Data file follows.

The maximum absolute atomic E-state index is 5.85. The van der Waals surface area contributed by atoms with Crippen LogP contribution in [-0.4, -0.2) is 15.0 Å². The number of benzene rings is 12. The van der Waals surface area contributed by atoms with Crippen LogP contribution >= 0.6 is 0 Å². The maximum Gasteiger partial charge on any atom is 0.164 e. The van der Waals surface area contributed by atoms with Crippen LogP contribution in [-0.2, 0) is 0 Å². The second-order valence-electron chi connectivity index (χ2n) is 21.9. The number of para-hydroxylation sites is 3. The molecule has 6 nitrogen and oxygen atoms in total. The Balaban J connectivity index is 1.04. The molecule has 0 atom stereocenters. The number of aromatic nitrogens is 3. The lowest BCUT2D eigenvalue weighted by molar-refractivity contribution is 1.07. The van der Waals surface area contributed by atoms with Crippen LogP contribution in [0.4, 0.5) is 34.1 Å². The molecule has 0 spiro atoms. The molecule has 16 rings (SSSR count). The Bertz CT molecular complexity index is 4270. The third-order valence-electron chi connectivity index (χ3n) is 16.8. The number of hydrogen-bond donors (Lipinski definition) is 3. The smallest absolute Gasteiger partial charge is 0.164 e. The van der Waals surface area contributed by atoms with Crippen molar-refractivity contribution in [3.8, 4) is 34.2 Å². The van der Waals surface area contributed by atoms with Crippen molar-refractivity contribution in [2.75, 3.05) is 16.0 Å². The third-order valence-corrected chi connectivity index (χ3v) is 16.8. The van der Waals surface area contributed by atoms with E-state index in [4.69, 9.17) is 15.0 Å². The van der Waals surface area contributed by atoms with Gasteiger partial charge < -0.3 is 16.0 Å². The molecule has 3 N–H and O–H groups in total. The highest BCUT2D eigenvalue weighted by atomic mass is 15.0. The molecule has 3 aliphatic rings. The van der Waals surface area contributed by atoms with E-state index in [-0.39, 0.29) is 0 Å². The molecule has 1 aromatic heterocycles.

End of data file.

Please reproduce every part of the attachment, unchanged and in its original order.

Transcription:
The maximum absolute atomic E-state index is 5.85. The van der Waals surface area contributed by atoms with Crippen LogP contribution in [-0.4, -0.2) is 15.0 Å². The number of benzene rings is 12. The van der Waals surface area contributed by atoms with Crippen LogP contribution >= 0.6 is 0 Å². The maximum Gasteiger partial charge on any atom is 0.164 e. The van der Waals surface area contributed by atoms with Crippen LogP contribution in [-0.2, 0) is 0 Å². The second-order valence-electron chi connectivity index (χ2n) is 21.9. The number of para-hydroxylation sites is 3. The molecule has 6 nitrogen and oxygen atoms in total. The Balaban J connectivity index is 1.04. The molecule has 0 atom stereocenters. The number of aromatic nitrogens is 3. The lowest BCUT2D eigenvalue weighted by molar-refractivity contribution is 1.07. The van der Waals surface area contributed by atoms with Crippen LogP contribution in [0.4, 0.5) is 34.1 Å². The molecule has 0 spiro atoms. The molecule has 16 rings (SSSR count). The Bertz CT molecular complexity index is 4270. The third-order valence-electron chi connectivity index (χ3n) is 16.8. The number of hydrogen-bond donors (Lipinski definition) is 3. The smallest absolute Gasteiger partial charge is 0.164 e. The van der Waals surface area contributed by atoms with Crippen molar-refractivity contribution in [3.8, 4) is 34.2 Å². The van der Waals surface area contributed by atoms with Crippen molar-refractivity contribution in [2.75, 3.05) is 16.0 Å². The third-order valence-corrected chi connectivity index (χ3v) is 16.8. The van der Waals surface area contributed by atoms with E-state index in [4.69, 9.17) is 15.0 Å². The van der Waals surface area contributed by atoms with Gasteiger partial charge < -0.3 is 16.0 Å². The molecule has 3 N–H and O–H groups in total. The highest BCUT2D eigenvalue weighted by atomic mass is 15.0. The molecule has 3 aliphatic rings. The van der Waals surface area contributed by atoms with E-state index in [-0.39, 0.29) is 0 Å². The molecule has 1 aromatic heterocycles.